While my family passed those first few lonely months in quarantine together in Brooklyn, the pandemic’s epicenter, my three children and I watched a video about how a honeybee becomes a queen. The video was meant to distract the kiddies from the fact that we were sleeping on my mother’s floor (instead of in our own apartment down the street) because my mother is in a high risk category for COVID, and to ensure I could sit for five minutes and have a cup of coffee without someone yelling “wipe my tooshy please!” The video turned out to be a little too advanced for my babes, so I watched the rest by myself.
The pandemic had turned me into a person I didn’t recognize. I was back at my childhood home as if I were 15. I am 39. My husband Adrian had lost his job. I was teaching two college classes remotely, and some of my students seemed to have fallen off the face of the earth. Friends and neighbors were dying at a rapid pace.
My day consisted of trying to control everything in a world gone out of control. I cooked, cleaned, changed diapers, and dried many tears—often my own. I left the house once a week for a large grocery shop, I taught, showed up for Zoom sessions for my oldest daughter’s Pre-K class and I baked challah. I was terrified of visiting the kosher bakery, as COVID-19 had ravaged the Jewish community around my mother’s house.
Ambulances made nightly appearances down my mother’s block. Did I mention I carried a 2-month-old newborn everywhere I went? I was exhausted. The only creature who could possibly understand a Jewish mother trying to keep two faiths alive in her family while Zooming, praying and complaining, is a queen bee.
What does all of this have to do with Rosh Hashanah? I’m getting there. Bees make honey, obviously, but what I learned from this video was that bees work like crazy. Even though the male bees hang around all summer waiting to impregnate the female bee, those lady bees do all the work, bringing food back to the hive nonstop to produce honey. They live only about six weeks before dying of exhaustion. The queen bee can live for five years, though, laying two thousand eggs a day surviving on a protein called “royal jelly.”
I didn’t know how I was surviving. Suffice it to say, our hive was always buzzing. Everything in my mom’s house seemed to break at once, and Adrian was busy fixing things much of the time while I was watching the kids.
At the epicenter of a pandemic with no end in sight, it’s easy to lose hope, it’s easy to lose faith. But the video that was meant to distract my children taught me that lady bees never give up. There’s no time to quit. Quit what? Life? You can’t quit life. You must go through it. As we come out the other side of the darkness, there is always a sweetness, the delicious taste of survival and endurance, which we Jews have known for eons. Rosh Hashanah itself, which is fast approaching, is an entire holiday based around honey.
Nobody in our hive quit. Helen, my oldest, graduated Pre-K on Zoom. Alma, my 2-year-old, learned new words and got the same education as her sister by joining Helen’s class every day. In the same house where I took my own first steps, Mathias, the baby, started eating solid food, smiling and crawling. My mother often said we saved her, that the isolation would have killed her before the virus, and we told her how grateful we were for staying with her. We all plowed through.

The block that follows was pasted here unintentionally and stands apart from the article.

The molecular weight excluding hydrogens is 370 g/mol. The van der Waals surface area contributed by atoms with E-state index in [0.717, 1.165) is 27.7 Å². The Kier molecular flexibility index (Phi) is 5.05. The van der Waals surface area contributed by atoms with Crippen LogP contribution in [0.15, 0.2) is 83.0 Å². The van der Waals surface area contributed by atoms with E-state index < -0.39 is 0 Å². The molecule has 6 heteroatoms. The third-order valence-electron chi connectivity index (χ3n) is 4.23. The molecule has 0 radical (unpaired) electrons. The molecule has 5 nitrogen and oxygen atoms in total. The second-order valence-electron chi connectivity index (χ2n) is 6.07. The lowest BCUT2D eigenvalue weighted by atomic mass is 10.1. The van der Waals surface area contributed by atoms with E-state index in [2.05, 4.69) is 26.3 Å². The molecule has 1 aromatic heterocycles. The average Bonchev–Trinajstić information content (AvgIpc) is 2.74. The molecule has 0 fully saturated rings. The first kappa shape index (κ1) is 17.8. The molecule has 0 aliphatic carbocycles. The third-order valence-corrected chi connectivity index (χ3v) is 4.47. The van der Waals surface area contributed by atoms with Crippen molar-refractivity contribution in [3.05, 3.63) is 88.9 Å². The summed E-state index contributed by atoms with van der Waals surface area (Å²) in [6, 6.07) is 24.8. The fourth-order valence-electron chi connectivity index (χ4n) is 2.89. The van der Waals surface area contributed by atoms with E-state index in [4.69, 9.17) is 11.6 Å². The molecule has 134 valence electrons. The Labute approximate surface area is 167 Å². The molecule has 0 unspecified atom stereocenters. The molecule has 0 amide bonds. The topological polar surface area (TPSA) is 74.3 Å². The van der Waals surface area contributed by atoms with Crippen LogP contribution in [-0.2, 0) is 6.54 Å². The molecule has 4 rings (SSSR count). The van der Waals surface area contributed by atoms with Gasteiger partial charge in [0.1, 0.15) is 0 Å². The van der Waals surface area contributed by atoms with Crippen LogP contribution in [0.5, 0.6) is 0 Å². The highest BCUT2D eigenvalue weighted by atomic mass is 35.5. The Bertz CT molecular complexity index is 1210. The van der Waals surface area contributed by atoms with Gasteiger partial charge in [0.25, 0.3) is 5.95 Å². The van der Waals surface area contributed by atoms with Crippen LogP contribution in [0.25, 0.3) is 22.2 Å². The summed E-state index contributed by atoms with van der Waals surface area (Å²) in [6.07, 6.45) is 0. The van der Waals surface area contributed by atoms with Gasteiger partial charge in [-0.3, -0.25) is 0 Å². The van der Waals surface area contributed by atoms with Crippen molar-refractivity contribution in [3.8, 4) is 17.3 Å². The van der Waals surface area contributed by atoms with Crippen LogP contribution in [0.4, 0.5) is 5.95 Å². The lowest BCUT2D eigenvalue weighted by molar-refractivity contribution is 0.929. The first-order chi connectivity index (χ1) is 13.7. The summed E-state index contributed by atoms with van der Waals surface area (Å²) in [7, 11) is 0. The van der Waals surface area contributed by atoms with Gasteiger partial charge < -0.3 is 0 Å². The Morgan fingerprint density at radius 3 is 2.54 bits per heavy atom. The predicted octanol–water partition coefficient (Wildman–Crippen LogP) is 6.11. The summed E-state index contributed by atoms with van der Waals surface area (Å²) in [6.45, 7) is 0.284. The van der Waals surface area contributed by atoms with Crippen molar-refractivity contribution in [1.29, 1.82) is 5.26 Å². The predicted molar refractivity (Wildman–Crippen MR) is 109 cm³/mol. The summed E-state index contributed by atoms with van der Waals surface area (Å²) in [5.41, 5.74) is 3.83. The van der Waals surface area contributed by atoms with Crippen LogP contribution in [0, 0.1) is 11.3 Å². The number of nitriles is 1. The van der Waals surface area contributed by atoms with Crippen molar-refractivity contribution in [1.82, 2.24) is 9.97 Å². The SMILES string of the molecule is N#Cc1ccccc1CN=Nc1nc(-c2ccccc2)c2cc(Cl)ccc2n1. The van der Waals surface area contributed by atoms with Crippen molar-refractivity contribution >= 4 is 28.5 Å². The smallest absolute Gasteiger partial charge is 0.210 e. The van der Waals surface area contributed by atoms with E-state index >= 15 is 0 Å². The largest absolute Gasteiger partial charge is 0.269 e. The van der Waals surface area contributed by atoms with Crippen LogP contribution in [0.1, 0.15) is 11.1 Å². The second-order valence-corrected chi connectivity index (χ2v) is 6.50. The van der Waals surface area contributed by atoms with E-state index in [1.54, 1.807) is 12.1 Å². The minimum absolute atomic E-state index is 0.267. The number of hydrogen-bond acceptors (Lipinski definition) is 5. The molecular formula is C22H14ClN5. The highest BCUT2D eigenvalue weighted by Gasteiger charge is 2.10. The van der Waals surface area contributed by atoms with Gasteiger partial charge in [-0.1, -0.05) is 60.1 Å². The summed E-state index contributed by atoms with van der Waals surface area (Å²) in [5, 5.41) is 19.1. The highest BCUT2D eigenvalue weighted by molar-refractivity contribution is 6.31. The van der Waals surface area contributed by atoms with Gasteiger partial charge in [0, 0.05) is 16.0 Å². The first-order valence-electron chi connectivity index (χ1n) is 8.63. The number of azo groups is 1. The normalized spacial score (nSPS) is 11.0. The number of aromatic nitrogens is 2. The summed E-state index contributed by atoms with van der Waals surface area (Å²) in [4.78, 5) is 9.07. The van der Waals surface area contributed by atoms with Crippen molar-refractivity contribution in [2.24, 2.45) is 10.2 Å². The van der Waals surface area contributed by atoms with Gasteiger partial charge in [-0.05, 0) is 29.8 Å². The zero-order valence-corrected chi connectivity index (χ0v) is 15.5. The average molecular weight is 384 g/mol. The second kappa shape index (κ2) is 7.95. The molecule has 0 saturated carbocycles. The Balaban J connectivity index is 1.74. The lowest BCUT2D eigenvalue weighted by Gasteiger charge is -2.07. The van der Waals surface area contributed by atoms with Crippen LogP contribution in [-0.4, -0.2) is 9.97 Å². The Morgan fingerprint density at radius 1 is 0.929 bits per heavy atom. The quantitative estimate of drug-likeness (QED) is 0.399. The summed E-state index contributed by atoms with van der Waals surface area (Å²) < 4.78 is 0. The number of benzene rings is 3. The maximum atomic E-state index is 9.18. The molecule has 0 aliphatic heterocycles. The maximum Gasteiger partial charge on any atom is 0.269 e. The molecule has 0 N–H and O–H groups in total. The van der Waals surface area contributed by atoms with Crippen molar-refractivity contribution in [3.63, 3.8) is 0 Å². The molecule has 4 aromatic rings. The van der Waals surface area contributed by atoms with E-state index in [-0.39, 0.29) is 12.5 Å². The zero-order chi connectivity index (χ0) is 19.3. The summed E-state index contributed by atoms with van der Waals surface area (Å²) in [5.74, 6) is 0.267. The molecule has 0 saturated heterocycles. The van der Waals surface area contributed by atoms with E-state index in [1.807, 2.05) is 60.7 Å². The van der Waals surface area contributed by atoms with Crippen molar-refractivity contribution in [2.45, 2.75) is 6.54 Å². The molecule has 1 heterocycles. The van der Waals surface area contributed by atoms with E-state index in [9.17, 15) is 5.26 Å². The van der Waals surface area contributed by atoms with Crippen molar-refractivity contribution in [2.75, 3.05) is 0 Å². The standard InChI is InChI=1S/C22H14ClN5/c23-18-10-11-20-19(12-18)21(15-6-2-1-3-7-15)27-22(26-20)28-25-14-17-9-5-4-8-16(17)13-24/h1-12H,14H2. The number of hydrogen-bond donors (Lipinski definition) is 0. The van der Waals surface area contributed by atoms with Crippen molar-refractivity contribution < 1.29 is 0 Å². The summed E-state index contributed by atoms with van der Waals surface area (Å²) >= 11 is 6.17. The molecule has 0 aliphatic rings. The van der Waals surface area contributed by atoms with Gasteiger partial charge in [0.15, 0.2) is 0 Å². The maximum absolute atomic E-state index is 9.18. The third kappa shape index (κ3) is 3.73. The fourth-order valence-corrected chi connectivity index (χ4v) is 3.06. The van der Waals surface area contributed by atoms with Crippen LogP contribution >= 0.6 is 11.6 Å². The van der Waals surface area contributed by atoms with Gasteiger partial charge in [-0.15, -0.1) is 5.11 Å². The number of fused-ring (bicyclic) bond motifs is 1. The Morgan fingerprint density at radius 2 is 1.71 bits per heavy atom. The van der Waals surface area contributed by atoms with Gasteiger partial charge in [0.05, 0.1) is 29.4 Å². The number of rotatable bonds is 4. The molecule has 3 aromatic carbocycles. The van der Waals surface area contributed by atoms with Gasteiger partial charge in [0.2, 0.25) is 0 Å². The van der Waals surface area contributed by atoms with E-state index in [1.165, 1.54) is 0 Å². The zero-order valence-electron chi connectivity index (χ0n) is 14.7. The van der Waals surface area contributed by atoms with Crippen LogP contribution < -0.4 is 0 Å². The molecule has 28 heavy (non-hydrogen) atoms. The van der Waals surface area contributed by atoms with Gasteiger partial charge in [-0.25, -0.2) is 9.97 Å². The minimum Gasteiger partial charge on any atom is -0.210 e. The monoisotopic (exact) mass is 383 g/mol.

Now it’s August. Things have calmed in the city, although we are still being as careful as ever. My family is back in our little, cozy apartment. Rosh Hashanah is approaching, an entire holiday based around honey, sweetness and all things sacred. As a new year approaches, so does a new beginning, maybe a new life.
We have no synagogue to go to. Because we belong to an Orthodox synagogue, virtual Rosh Hashanah is out of the question. Our synagogue will have indoor services and my family is far too frightened to attend. We are looking for a virtual service, but nothing feels right. However, it is crucial that my family attends some kind of a traditional service, as Rosh Hashanah is the holiest of days, a day we cannot miss.
In my husband’s native Mexico, honey is used much the way we use it today: in tea or for a cold. But the ancient Mayas also used honey to cure diseases and treat sensory organs, and for religious purposes, just as the Jews do. On Rosh Hashanah we dip sliced apples into honey to symbolize what we hope will be a sweet year.
Jews must also hear the blowing of the shofar, a ram’s horn, on the new year. The shofar is blown in order to awaken the Jews from a “spiritual slumber.” It is also tied to the days of repentance that follow. It is a reminder of sacrifice, pain, hard work and “the voiceless scream” (our souls crying out to be brought back to our creator, to something larger, something far greater than a pandemic). The shofar is one of the main reasons I am researching outdoor Rosh Hashanah services in Brooklyn.
At the end of the bee video the queen dies. Inside the royal jelly a new queen is formed, like a second spirit of the original queen. The first queen is almost reincarnated into this new queen spirit. As new lady bees buzz the hive, the work continues, because the work never stops. It can’t. Honey becomes a reminder that the sweetness of life always exists.
Things change all around us. Our religious services feel different, but God is the same. God hasn’t changed. God never changes. Faith remains. The queen endures. She transforms. It’s what makes her a natural born leader.